Football Supporters’ Association chairman Malcolm Clarke expects further fan protests before the end of the season but believes real progress will be made through consultation over proper regulation of club ownership.
A demonstration by Manchester United fans caused the postponement of their Premier League match at home to Liverpool on Sunday, with a number of individuals breaking into the ground in the hours before the scheduled kick-off.
Clarke said the majority of law-abiding protesters were well within their rights to voice collective opposition to the club’s owners the Glazer family and their involvement in the ‘big six’ clubs’ aborted plans for a European Super League and did not rule out the likelihood of further demonstrations, not only at Old Trafford but at other clubs.
However, the FSA is concentrating on providing evidence to the investigation into the governance of football being carried out by former sports minister Tracey Crouch, which was announced by Prime Minister Boris Johnson last month.
“Obviously it demonstrates the strength of feeling of the Manchester United supporters over what has happened in the last couple of weeks and wider what many of them feel about their owners, the Glazer family,” he told the PA news agency.
“The vast majority of people there yesterday were peacefully protesting, but as inevitably happens on these occasions the focus gets directed towards the small number who cross the line.
“I think we may see more protests. If fans want to make a protest at their last home games of the season I think that’s absolutely fine.
“We expect everyone to keep within the law so they can make their feelings felt that way, but we will be working with supporters organisations at all the clubs – including the rebel six – to ensure the evidence we give to Tracey Crouch is robust, well thought out and can produce some real solutions.”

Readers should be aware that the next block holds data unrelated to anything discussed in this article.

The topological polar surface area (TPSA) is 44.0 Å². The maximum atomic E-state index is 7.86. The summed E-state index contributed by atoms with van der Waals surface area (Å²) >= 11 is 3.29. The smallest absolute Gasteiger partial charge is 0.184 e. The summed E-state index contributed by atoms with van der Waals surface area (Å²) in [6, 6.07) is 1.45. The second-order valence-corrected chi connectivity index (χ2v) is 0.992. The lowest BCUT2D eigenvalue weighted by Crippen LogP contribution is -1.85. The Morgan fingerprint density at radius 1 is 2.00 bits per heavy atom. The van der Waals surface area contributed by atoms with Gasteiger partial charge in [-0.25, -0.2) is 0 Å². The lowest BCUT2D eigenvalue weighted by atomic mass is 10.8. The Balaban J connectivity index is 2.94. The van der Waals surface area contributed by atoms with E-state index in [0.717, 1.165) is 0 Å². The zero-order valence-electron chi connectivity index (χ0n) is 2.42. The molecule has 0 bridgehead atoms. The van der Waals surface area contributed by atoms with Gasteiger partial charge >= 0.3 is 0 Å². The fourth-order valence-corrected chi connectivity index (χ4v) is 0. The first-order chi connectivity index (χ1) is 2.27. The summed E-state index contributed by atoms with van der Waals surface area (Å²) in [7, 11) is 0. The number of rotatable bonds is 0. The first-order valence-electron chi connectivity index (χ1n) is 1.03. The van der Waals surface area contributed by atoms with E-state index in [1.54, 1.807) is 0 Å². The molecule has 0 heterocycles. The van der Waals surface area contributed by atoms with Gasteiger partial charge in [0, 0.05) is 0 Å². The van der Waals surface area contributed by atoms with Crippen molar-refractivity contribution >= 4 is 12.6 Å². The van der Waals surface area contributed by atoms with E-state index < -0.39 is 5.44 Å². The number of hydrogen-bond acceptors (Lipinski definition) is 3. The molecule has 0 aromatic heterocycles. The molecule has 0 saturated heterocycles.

The breakaway Super League plan involving United, Manchester City, Liverpool, Arsenal, Chelsea and Tottenham collapsed under the weight of opposition from supporters and football in general.
Clarke, however, thanked the clubs involved for propelling the debate of governance and fan involvement to the top of the political agenda.
“I think the significant thing which has happened in the last couple of weeks is the Government has launched its fan-led review of the governance and regulation of football,” he added.
“It was in their manifesto but we were worried they hadn’t done anything about it.
“So in that sense we are very grateful to the rebel six as they have put this issue at the top of the Prime Minister’s agenda, got the Government to launch the review and this is the mechanism we hope will achieve real change.
“I am delighted with what they tried to do because the voice of the fans stopped them doing it, but it plunged all the key issues right to the top of the political agenda, so my first reaction is ‘Thanks very much guys, you’ve achieved more in two weeks than I’ve tried to do in two decades’.”